I will continue with my beach review of Rayong tomorrow.

Koh Chang to Rayong

I was telling you yesterday about our stay on Koh Chang. The next morning we checked out and caught the car ferry back to the mainland. I unfortunately hadn’t brought my maps of Rayong nor any of my multitude of guidebooks. I did remember some things about the area but I couldn’t remember any specifics. As I mentioned before, my map book of Thailand was pretty pathetic. From the car ferry we were soon back on highway 3 which is more commonly known as Sukhumwit Road. This took us through Chantaburi which is famous for its fruit. They were selling so much fruit alongside the road that we just had to stop. The rambutans were really delicious and so cheap. Only 10 baht a kilo compared to 19 baht here in Samut Prakan. I bought three kilos. From here we kept driving along highway 3 and past the intersection at Klaeng. This is the shortcut back to Bangkok on highway 344. Remember I told you that we were “robbed” by the highway police along this road? So, instead we kept driving along Sukhumwit Road towards Rayong.

A short while later we came a across a sign for the Sunthorn Phu Monument and a place called Cape Mae Phim. I have already written several times about Sunthorn Phu but I wanted some pictures of this memorial for a blog I am planning to write on his birthday next month. The idea of visiting the cape also sounded interesting. As soon as we turned off the highway we were on our own. This road wasn’t marked on my map. But, it felt right and we were confident. Well, sort of. We had our fingers crossed that this road would lead us down the coast towards Rayong!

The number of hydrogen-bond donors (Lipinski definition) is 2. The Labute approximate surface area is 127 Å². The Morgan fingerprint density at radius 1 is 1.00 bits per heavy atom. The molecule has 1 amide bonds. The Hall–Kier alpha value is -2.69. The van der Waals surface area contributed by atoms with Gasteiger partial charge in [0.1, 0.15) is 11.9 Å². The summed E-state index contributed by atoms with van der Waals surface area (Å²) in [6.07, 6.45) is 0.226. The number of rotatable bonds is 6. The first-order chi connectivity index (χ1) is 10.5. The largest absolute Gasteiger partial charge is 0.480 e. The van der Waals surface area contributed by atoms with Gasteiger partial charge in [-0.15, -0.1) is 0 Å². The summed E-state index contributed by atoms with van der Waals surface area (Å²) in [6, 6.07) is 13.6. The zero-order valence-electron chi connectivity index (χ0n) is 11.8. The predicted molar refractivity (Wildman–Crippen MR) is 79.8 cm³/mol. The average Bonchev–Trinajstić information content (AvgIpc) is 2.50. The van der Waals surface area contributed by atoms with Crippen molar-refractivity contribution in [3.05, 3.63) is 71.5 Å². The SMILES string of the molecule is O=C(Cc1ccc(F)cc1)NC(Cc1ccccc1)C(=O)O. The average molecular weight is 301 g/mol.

The monument wasn’t really that impressive and hardly worth a detour. We stopped briefly to take some pictures. We then kept driving until we finally reached Cape Mae Phim. Bingo! This was more like it. An extremely long beach with clean sand and blue sea. The atmosphere reminded me of Bangsaen but only a fraction of the people. As the beach was so long it would have been easy to find a secluded spot. This was a typical Thai resort. At the top of the beach there were deckchairs and beach umbrellas in the shade of tall trees. Then there was a stretch of empty beach and then the sea where fully clothed people were jumping up and down in the water.